Validity: Factor analysis was used to measure item validity for the Long Form. The results showed that the 18 scales have construct validity by supporting the existence of separate scale dimensions.

User Qualifications: Those who are not psychologists may use the ACS, but such individuals must be appropriately qualified professionals, possessing both practical experience of working with adolescents and a sound understanding of psychometric principles.

Costs: To purchase a complete set of the materials used in the ACS (including the administrator’s manual, 10 Long Forms/10 Short Forms and 10 scoring sheets/10 profile charts) will cost £140.

Practical Utility

The ACS provides a means of helping individuals to evaluate their own coping style. It can be used:

To encourage young people to think in a structured way about how they have dealt with past difficulties and how they can transfer the strategies that have helped

To work through the range of alternatives, in order to improve a person’s competence at dealing with stressful events

To help identify the level of support an individual might need or to stimulate group discussion.

The Long Form has proved “very straight forward and easy to use for both the administrator and participants”. However, it does need to be delivered on a one-to-one basis when working with Connexions clients who require higher levels of support. The ACS would probably not feature as part of an initial assessment, but rather would be used to explore specific issues and concerns in greater depth when a stronger relationship had been established between client and Adviser. Working on a one-to-one basis helps to overcome literacy difficulties, for example, but does threaten the validity of the test. However, Personal Advisers found that when they offered such close support to a young person “participants struck-up conversations”, elaborated on their answers to items and ventured “information about the nature of their concerns”. The validity of the Scale may be seriously threatened if an individual requires a great deal of support to complete it. However, it is still felt that the ACS has great practical utility in such circumstances because it is a self-help instrument that allows a young person to reflect on their own behaviour and initiate changes to their coping repertoire if they wish.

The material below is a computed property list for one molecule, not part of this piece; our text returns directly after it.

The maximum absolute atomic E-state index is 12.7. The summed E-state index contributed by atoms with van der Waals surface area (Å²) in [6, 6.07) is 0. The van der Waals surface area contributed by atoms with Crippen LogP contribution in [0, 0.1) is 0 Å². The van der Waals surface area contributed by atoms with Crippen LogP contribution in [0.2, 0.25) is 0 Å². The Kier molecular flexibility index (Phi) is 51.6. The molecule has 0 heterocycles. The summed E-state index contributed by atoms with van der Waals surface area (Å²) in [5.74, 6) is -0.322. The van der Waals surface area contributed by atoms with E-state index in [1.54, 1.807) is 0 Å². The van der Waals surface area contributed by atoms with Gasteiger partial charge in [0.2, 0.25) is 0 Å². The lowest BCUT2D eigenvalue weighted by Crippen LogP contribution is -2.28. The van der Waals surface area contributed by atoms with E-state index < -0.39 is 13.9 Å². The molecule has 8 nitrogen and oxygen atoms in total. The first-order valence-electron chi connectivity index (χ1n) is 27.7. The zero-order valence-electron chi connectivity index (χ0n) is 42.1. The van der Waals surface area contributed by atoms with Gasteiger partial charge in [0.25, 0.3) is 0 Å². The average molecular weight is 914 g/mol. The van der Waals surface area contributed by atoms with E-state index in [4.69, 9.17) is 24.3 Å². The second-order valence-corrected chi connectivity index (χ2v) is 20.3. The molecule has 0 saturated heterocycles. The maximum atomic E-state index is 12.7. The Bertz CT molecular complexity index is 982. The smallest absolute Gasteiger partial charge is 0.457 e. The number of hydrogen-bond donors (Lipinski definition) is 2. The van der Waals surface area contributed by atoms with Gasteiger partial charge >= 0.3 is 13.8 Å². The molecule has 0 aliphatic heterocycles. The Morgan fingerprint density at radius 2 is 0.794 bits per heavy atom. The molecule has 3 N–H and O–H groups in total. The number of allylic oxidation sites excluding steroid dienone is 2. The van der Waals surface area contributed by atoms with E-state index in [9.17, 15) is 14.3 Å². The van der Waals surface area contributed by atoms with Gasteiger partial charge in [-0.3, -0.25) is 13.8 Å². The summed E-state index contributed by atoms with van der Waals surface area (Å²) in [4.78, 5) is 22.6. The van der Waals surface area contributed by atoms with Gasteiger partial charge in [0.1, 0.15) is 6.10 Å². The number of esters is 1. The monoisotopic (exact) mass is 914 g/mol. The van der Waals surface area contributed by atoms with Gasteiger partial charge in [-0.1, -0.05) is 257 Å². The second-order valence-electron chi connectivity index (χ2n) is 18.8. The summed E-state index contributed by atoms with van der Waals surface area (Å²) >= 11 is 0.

The ACS has also been used to stimulate group discussion following individual administration and scoring. A Personal Adviser working in a training environment found that endorsed trainees and New Start clients responded “in a very positive manner” to the group session. This session stimulated an interesting conversation about productive and non-productive coping strategies and “alternatives to the strategies already in use were also considered”.

The ACS has also been administered individually to a group of Year 10 pupils who had been permanently excluded from lessons. Their profiles showed that effective coping strategies were being deployed outside of school and these included a strong emphasis on sport and physical activity. These findings confirmed the view of their teacher that they would not necessarily need high levels of support once they left school.

Conclusion

The ACS is a valid and reliable instrument, although it would benefit from further research in these areas. If additional support needs to be given to an individual to enable them to complete the Scale then this validity is threatened. However, the ACS still retains a practical utility because it is a self-help instrument that enables an individual to reflect on his or her own behaviour. The utility of this test would be further increased if norms for a UK sample were developed.